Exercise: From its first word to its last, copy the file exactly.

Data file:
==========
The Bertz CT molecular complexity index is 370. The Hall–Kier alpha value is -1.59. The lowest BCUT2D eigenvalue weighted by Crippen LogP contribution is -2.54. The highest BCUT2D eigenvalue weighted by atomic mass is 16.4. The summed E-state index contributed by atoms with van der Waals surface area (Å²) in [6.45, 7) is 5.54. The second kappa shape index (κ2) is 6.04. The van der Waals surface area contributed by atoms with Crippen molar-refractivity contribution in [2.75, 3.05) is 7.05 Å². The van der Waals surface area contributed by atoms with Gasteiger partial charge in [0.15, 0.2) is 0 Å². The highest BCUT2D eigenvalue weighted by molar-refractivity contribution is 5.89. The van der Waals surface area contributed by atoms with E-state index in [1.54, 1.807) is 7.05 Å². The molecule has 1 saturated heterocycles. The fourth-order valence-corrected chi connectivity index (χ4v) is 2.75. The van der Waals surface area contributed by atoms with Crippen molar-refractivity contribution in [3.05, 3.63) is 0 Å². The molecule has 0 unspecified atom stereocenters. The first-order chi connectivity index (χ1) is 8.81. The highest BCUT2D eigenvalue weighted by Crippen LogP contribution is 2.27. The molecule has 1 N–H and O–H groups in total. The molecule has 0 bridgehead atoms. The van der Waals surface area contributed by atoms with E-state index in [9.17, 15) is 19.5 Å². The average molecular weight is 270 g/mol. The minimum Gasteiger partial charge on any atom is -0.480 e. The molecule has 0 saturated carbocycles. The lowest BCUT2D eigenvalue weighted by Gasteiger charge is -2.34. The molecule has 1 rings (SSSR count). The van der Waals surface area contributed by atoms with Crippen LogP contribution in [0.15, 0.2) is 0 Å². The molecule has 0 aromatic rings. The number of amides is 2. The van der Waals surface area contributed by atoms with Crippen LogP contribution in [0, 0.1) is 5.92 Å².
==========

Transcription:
The Bertz CT molecular complexity index is 370. The Hall–Kier alpha value is -1.59. The lowest BCUT2D eigenvalue weighted by Crippen LogP contribution is -2.54. The highest BCUT2D eigenvalue weighted by atomic mass is 16.4. The summed E-state index contributed by atoms with van der Waals surface area (Å²) in [6.45, 7) is 5.54. The second kappa shape index (κ2) is 6.04. The van der Waals surface area contributed by atoms with Crippen molar-refractivity contribution in [2.75, 3.05) is 7.05 Å². The van der Waals surface area contributed by atoms with Gasteiger partial charge in [0.15, 0.2) is 0 Å². The highest BCUT2D eigenvalue weighted by molar-refractivity contribution is 5.89. The van der Waals surface area contributed by atoms with E-state index in [1.54, 1.807) is 7.05 Å². The molecule has 1 saturated heterocycles. The fourth-order valence-corrected chi connectivity index (χ4v) is 2.75. The van der Waals surface area contributed by atoms with Crippen molar-refractivity contribution in [3.05, 3.63) is 0 Å². The molecule has 0 unspecified atom stereocenters. The first-order chi connectivity index (χ1) is 8.81. The highest BCUT2D eigenvalue weighted by Crippen LogP contribution is 2.27. The molecule has 1 N–H and O–H groups in total. The molecule has 0 bridgehead atoms. The van der Waals surface area contributed by atoms with E-state index in [9.17, 15) is 19.5 Å². The average molecular weight is 270 g/mol. The minimum Gasteiger partial charge on any atom is -0.480 e. The molecule has 0 saturated carbocycles. The lowest BCUT2D eigenvalue weighted by Gasteiger charge is -2.34. The molecule has 1 rings (SSSR count). The van der Waals surface area contributed by atoms with Crippen LogP contribution in [0.15, 0.2) is 0 Å². The molecule has 0 aromatic rings. The number of amides is 2. The van der Waals surface area contributed by atoms with Crippen LogP contribution in [0, 0.1) is 5.92 Å².